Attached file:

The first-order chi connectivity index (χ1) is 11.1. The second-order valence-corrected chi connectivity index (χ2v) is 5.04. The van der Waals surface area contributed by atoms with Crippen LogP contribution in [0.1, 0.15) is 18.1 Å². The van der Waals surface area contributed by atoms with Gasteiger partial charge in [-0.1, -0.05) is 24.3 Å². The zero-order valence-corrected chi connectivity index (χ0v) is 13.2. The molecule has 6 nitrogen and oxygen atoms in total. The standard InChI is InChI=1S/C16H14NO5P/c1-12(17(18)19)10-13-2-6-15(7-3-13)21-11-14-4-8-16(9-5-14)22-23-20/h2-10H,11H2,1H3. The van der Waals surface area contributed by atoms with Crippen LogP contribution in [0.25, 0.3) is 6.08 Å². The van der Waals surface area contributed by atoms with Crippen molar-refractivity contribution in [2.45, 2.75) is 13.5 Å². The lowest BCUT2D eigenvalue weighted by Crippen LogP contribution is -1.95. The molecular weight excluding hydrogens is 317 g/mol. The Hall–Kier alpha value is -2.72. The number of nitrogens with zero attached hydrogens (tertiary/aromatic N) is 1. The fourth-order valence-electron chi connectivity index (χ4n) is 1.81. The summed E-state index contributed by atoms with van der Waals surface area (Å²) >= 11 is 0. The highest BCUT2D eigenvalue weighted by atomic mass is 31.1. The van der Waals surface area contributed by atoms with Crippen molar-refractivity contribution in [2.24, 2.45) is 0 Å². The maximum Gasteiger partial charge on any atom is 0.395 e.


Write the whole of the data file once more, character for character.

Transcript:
The first-order chi connectivity index (χ1) is 11.1. The second-order valence-corrected chi connectivity index (χ2v) is 5.04. The van der Waals surface area contributed by atoms with Crippen LogP contribution in [0.1, 0.15) is 18.1 Å². The van der Waals surface area contributed by atoms with Gasteiger partial charge in [-0.1, -0.05) is 24.3 Å². The zero-order valence-corrected chi connectivity index (χ0v) is 13.2. The molecule has 6 nitrogen and oxygen atoms in total. The standard InChI is InChI=1S/C16H14NO5P/c1-12(17(18)19)10-13-2-6-15(7-3-13)21-11-14-4-8-16(9-5-14)22-23-20/h2-10H,11H2,1H3. The van der Waals surface area contributed by atoms with Crippen LogP contribution in [0.25, 0.3) is 6.08 Å². The van der Waals surface area contributed by atoms with Crippen molar-refractivity contribution in [2.45, 2.75) is 13.5 Å². The lowest BCUT2D eigenvalue weighted by Crippen LogP contribution is -1.95. The molecular weight excluding hydrogens is 317 g/mol. The Hall–Kier alpha value is -2.72. The number of nitrogens with zero attached hydrogens (tertiary/aromatic N) is 1. The fourth-order valence-electron chi connectivity index (χ4n) is 1.81. The summed E-state index contributed by atoms with van der Waals surface area (Å²) >= 11 is 0. The highest BCUT2D eigenvalue weighted by atomic mass is 31.1. The van der Waals surface area contributed by atoms with Crippen molar-refractivity contribution in [2.24, 2.45) is 0 Å². The maximum Gasteiger partial charge on any atom is 0.395 e.